What isn’t to love about Obamacare?
It was moved through Congress in hurry-up mode to head off Scott Brown coming into the Senate and was never really reviewed. It was crafted to funnel tax dollars to the healthcare industry and indeed stock prices for the health insurers have done nicely since the law’s passing. (One of the main reasons Obamacare remains in place.) It’s shutting out small doctors offices because of the regulatory burden. (The codes these offices must deal with we are told are mind boggling.) Many people’s insurance costs have gone up, in some cases doubled or more. And don’t forget the Healthcare.gov rollout. Or the contracts for botched state websites which went to cronies. Or the regulatory waivers given to unions and selected companies. Or that Congress was able to just opt itself (and staff) out of Obamacare because it was subpar to the plans the body enjoyed. Or Jonathan Gruber, the “architect” of Obamacare who explained that the American voters are stupid and should be exploited as such for their own good. (Gruber also may have bilked the state of Vermont for tens of thousands while working on that state’s now imploded health plan.)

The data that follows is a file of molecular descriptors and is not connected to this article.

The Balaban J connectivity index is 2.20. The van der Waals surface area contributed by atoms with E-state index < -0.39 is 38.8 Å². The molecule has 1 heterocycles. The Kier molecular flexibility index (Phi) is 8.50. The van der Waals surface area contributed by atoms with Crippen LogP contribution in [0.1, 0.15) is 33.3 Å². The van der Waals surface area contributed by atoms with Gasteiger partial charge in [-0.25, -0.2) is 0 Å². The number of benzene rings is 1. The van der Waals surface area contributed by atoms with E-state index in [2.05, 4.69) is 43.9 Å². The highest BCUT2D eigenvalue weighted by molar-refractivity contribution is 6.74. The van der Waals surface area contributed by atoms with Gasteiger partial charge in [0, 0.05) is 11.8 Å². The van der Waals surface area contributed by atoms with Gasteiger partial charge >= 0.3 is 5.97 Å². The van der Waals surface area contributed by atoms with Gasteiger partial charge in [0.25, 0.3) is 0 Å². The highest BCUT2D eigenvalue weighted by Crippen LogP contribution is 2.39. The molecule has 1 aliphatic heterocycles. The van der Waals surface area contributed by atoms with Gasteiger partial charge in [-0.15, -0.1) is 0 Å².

Or the president flat out lying to the American public for years about the program.
This is just off the top of my head.
And now we hear that H&R Block is poised to cash in big time thanks to Obamacare. That’s awesome. Just what we need. Another corporate interest which will get in the way of simplifying the tax code.
(From The Daily Caller)
H&R Block’s decision to seek windfall profits from the Obamacare law also has riled some of its competitors, which are instead providing free help to low-income enrollees in filling out the complex tax forms.
Ryan Ellis, the tax policy director at Americans for Tax Reform and a former H&R Block senior preparer told TheDC that the company hopes to profit from the plight of Obamacare enrollees and those without health insurance who, for the first time, will have to file special tax forms related to their health-care coverage.
Ellis said the Obamacare participants are the “real target audience. It’s an alignment of interest.”